BERLIN — Good evening ladies and gentlemen, this is your captain speaking … the German federal government.
Berlin agreed to a €9 billion deal on Monday to save flag carrier Lufthansa, turning the German government into the single largest shareholder in Europe’s second-largest airline as it looks to restart flights next month following weeks of lockdown.
Underscoring the trouble facing airlines, Lufthansa’s current market capitalization is less than the size of the bailout. But as a strategic asset for an export nation, keeping its flag carrier flying is a no-brainer in Berlin with broad political support, despite some concerns from the opposition Greens and liberals.
That’s because a weakened Lufthansa would hurt Frankfurt’s position as a global aviation hub that has developed its intercontinental links over decades. It would also hand important destinations in North America and China for exporting high-value German-made goods, and the executives that run the companies that make them, to rival carriers.
The talks over the bailout, which includes a three-year €3 billion loan, were no secret, but the result is the largest airline rescue package and the biggest backstop yet from Germany’s massive Economic Stabilization Fund launched to keep the country’s economy from collapsing under the stress of the pandemic.
It’s also the largest airline rescue in Europe; Air France got a €7 billion loan from the French government while Alitalia has been renationalized for €3 billion.
The cash injection gets Berlin a 20 percent stake in Lufthansa and the option to boost that by an additional 5 percent — enough to allow the government to block any unwanted takeovers. Two supervisory board seats are included, and the deal also includes restrictions on management pay and not paying a dividend to shareholders.
“When the company is afloat again, the state will sell its shares,” Finance Minister Olaf Scholz said Monday, adding he hoped to do so with a small profit.
The deal still needs approval from the European Commission’s competition authorities, and Lufthansa’s own shareholders. Turbulence could come if Lufthansa is asked to give up some of its airport slots and routes by the watchdog in Brussels.
“The aid package for Lufthansa … must not be endangered by Brussels overregulation,” said Ulrich Lange, an MP for the ruling Christian Social Union, the Bavarian sister party to the Christian Democratic Union. “The Frankfurt and Munich hubs must not be weakened in comparison with Paris and Amsterdam.”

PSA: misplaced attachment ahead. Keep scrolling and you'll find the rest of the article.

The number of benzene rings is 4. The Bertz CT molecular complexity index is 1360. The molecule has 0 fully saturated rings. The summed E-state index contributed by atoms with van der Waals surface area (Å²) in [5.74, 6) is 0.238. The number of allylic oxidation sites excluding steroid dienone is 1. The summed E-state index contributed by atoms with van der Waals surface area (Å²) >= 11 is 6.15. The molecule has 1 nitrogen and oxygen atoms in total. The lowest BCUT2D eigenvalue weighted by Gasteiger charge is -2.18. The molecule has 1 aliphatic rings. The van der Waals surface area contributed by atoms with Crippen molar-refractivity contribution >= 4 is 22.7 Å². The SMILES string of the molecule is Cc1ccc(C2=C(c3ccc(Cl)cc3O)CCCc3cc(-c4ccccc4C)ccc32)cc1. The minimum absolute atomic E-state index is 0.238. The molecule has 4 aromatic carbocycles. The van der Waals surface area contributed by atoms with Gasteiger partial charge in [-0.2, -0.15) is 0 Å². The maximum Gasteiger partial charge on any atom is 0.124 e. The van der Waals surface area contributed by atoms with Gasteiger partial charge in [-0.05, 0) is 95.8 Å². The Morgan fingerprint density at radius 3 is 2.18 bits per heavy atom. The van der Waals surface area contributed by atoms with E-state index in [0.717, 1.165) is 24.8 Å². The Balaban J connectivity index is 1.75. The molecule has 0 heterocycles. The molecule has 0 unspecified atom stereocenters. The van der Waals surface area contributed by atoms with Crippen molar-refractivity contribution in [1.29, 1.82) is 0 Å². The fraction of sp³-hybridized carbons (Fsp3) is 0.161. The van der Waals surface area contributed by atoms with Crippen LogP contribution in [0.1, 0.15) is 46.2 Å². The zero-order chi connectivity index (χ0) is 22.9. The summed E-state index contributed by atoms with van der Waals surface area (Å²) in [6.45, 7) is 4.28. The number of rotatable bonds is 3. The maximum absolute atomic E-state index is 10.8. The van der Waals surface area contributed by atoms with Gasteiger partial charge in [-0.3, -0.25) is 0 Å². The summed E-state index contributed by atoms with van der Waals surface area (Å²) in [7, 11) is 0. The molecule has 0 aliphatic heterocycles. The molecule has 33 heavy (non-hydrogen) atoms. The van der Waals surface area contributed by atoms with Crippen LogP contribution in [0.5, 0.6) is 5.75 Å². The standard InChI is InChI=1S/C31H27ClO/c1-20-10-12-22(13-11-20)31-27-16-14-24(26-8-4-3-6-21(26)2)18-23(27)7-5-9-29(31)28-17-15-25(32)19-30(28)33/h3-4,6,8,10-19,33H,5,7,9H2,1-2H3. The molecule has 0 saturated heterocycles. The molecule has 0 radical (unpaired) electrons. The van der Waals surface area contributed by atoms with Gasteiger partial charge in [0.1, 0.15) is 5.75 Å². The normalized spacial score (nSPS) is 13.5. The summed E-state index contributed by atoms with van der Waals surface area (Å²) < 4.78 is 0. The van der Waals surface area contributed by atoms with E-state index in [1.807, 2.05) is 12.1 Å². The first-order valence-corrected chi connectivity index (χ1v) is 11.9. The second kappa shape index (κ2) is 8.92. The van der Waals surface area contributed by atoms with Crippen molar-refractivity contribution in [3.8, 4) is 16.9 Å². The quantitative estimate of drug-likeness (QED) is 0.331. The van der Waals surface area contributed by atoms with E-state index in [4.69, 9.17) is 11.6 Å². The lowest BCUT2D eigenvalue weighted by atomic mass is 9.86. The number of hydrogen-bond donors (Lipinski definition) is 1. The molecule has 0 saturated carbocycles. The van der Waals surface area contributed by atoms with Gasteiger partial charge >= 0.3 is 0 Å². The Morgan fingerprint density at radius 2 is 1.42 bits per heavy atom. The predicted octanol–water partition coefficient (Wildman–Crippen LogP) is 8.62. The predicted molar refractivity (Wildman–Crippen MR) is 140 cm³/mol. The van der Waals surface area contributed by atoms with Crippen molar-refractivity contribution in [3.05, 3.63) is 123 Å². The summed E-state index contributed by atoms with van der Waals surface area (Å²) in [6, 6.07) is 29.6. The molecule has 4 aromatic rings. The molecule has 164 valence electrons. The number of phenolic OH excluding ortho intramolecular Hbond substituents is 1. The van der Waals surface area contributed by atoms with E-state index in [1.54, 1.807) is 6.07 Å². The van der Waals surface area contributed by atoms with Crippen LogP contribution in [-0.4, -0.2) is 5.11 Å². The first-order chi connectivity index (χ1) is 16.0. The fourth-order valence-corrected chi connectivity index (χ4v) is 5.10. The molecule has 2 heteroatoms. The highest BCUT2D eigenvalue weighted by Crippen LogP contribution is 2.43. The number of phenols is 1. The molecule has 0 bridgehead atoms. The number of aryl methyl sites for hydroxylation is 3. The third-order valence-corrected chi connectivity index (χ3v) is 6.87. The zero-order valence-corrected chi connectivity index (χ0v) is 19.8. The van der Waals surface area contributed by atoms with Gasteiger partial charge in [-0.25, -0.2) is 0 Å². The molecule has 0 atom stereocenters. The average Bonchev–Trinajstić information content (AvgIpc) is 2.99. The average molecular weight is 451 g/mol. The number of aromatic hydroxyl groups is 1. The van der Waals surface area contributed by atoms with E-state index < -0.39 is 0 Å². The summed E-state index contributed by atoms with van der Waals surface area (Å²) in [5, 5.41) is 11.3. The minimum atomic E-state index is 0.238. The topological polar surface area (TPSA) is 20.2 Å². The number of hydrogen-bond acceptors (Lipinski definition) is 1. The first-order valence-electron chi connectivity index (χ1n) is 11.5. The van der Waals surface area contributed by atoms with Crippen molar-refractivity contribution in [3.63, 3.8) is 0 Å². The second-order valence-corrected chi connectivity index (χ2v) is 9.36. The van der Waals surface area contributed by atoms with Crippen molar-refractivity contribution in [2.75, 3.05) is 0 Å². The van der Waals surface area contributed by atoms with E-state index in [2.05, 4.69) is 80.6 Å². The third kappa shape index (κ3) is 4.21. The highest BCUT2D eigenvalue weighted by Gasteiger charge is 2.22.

Lufthansa has been badly wounded by the coronavirus. Management said last month it is losing around €1 million an hour, and is carrying only about 1 percent of its normal passenger load.
Lufthansa Group, which also includes brands such as Austrian, Swiss, Brussels Airlines and Eurowings, was forced to ground almost all of its fleet and close its Germanwings subsidiary. The bailout puts wind behind Lufthansa’s plan to get flights going again to popular tourist hotspots such as Mallorca and Venice from next month.
The government has promised to appoint “independent experts” to its two board seats, which rules out politicians. In Germany’s multitiered corporate governance structure, which mandates worker representation on supervisory boards, keeping politicians out of the boardroom is important for executives who may need to make tough choices.
“Just because you get bailed out it doesn’t mean you won’t need to fire people,” said an industry official working in the German aviation industry, something that might be more difficult if politicians are on the board.
As with other airline rescues, the emphasis is on keeping the company going, and less on environmental goals like cutting emissions. The deal involves only a cursory reference to Lufthansa agreeing to continue with its “sustainability goals” but stops short of mandating a greener way forward.
“Retiring old aircraft is an easy win,” said Andrew Charlton, managing director of consultancy Aviation Advocacy. “Transferring traffic from short-haul sectors to rail has also been mooted. That will free up slots for long-haul flights, which of course, emit more emissions, but which are generally more profitable.”
The airline bailouts have attracted sharp criticism from the bosses of Europe’s low-cost airlines such as Ryanair, the Continent’s largest carrier, and Budapest-based Wizz Air.
Ryanair boss Michael O’Leary has likened Lufthansa and other flag carriers to drunks at a wedding. “They’re just hoovering up state aid to give them unlimited firepower to distort the competition market once we’re all back flying again,” he told POLITICO.
“All these airlines have been poorly managed and poorly run and now they can turn to their governments to get bailed out and it is certainly distorting the market,” József Váradi, Wizz Air’s CEO, told POLITICO before the Lufthansa deal was agreed.
Matthew Karnitschnig contributed reporting.
For the latest information and analysis on COVID-19 and its global implications sign up for POLITICO’s Daily Coronavirus Update or update your preferences.